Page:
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Womanism and Black Feminism are Sisters
An Excerpt   

by layli Phillips, From The Womanist Reader


​To continue with the family metaphor, Black feminism and womanism are sisters. Insofar as Black feminism can be distinguished from feminism, with its implied modifier "white," the relationship between womanism and feminism. Black feminism and womanism have common cultural and historical origins. While they "favor" each other, using the old country parlance to denote family resemblance, they are not, as some would argue, one and the same--even if they sometimes seem like twins. Each must be respected for what it contributes uniquely to the struggle for liberation from oppression and to full humanization. Previous confusion about the nature and politics of womanism, not to mention inadequate models for understanding the relation between womanism and other perspectives, has made it appear at times that womanism, is opposed or antithetical to Black feminism, but this is not the case.

Womanism is opposed to the cultural appropriation and co-optation of Black feminism as well as to feminist deployments of racism and imperialism/neo-colonization, intentional or unintentional, but it is not opposed to the struggle against sexism and violence against women. Some womanists choose to frame Black women's historical anti-sexist struggle within an effort to reclaim the autonomy of Black political action by women, particularly Black women activists of the nineteenth century and early twentieth century, such a move serves anti-racist rather than antifeminist ends. Womanism in its interpolated form embraces the creative and politically productive tension between Black women who frame their work in terms of "Black" social movements (e.g., Black nationalism, Pan-Africanism, civil rights, etc.) and those who frame their work in terms of feminism (e.g., Black feminism, third world feminism, post-colonial feminism, etc.) as well as those who don't frame their work at all and just do it.

All metaphors have limits, and the limit of the family metaphor is its inability to show that there is a difference of type or kind between womanism and feminism. Thus, comparing feminism and womanism is not like comparing apples and oranges, but rather like comparing apples and pie crust or apples and water. Pie crust (womanism) can work as well with apples (feminism) as it can with blueberries, cherries, or peaches (i.e., other social-justice concerns). Similarly, water (womanism) can just as easily give shape and form to apples (feminism) as it can to fish or glaciers or electricity (i.e., radically different domains of human activity, from politics, to identify, to sexuality).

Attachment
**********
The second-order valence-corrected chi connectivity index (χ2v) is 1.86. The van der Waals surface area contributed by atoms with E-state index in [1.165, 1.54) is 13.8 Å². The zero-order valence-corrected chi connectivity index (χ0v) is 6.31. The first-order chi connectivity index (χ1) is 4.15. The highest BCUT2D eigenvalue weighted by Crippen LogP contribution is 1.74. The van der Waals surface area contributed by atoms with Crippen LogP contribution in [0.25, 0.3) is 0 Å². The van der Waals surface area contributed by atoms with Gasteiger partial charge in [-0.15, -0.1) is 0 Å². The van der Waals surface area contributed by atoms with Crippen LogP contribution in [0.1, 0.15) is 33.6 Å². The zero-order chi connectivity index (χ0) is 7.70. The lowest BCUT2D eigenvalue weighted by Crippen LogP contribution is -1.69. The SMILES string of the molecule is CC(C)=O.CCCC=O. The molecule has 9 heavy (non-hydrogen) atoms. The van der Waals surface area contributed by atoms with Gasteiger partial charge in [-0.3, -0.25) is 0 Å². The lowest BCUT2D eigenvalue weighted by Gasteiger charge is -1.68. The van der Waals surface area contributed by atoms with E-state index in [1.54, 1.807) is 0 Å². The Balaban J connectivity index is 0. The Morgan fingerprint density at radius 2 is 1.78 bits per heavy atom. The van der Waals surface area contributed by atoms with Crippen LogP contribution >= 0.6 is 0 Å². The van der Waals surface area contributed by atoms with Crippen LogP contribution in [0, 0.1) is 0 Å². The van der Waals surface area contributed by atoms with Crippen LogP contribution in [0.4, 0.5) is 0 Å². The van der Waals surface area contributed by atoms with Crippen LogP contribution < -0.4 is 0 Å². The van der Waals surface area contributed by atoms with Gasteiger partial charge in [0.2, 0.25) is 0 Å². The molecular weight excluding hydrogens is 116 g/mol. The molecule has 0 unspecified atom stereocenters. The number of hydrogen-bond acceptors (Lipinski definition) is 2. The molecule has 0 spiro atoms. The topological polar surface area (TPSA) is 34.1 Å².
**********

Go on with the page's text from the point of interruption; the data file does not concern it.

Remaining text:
Another metaphor that helps to show this complementary difference of kind between womanism and feminism is musical: we can consider womanism a song and feminism one of many possible instruments on which it can be played. Womanism plays equally well on the violin, the djembe, the gamelan, the koto, or the didjeridu. Ultimately, however, the sound is richest coming from the full orchestra or, put in more terms, intercultural musical assemblage--and it is just such an assemblage that womanism seeks by working through different instruments, feminism being only one of them. Without each instrument holding its own, the orchestra or assemblage is not possible, yet the song can exist independently of any given instrument. Here's another metaphor: feminism is like a particular kind of magnifying lens that highlights certain womanist political concerns but not others. Other social-justice--oriented critical perspectives could be employed to magnify in the same way. 

Womanism, then, as politics, is the entire "text" that stands to be so magnified. The point is, prior to now, the relationship between womanism and feminism has been hard to articulate because all speech directed at this topic has been predicated on the notion that womanism and feminism are of the same type. My purpose with these analogies has been to demonstrate that, at least from one angle, they are not.      

To summarize, feminism is that critical perspective and social movement that revolves around the eradication of sexism, the dismantling of patriarchy, and the elimination of violence against women. Black feminism is a Black expression of feminism animated by the womanist idea and conveyed through womanist frames. Stated differently, womanism is what's left when feminism is lifted off Black feminism; it is the sound and feel of Black feminism, the politics of Black feminism, and the soul of Black feminism. That being said, however, womanism can infuse any critical perspective or social movement--feminism is not the sole instrument through which it speaks. In the end, womanism is a social-charge perspective that focuses on harmonizing and coordinating difference, ending all forms of oppression and dehumanization, and promoting well-being and commonweal for all people, regardless of identity, social address, or origins.        
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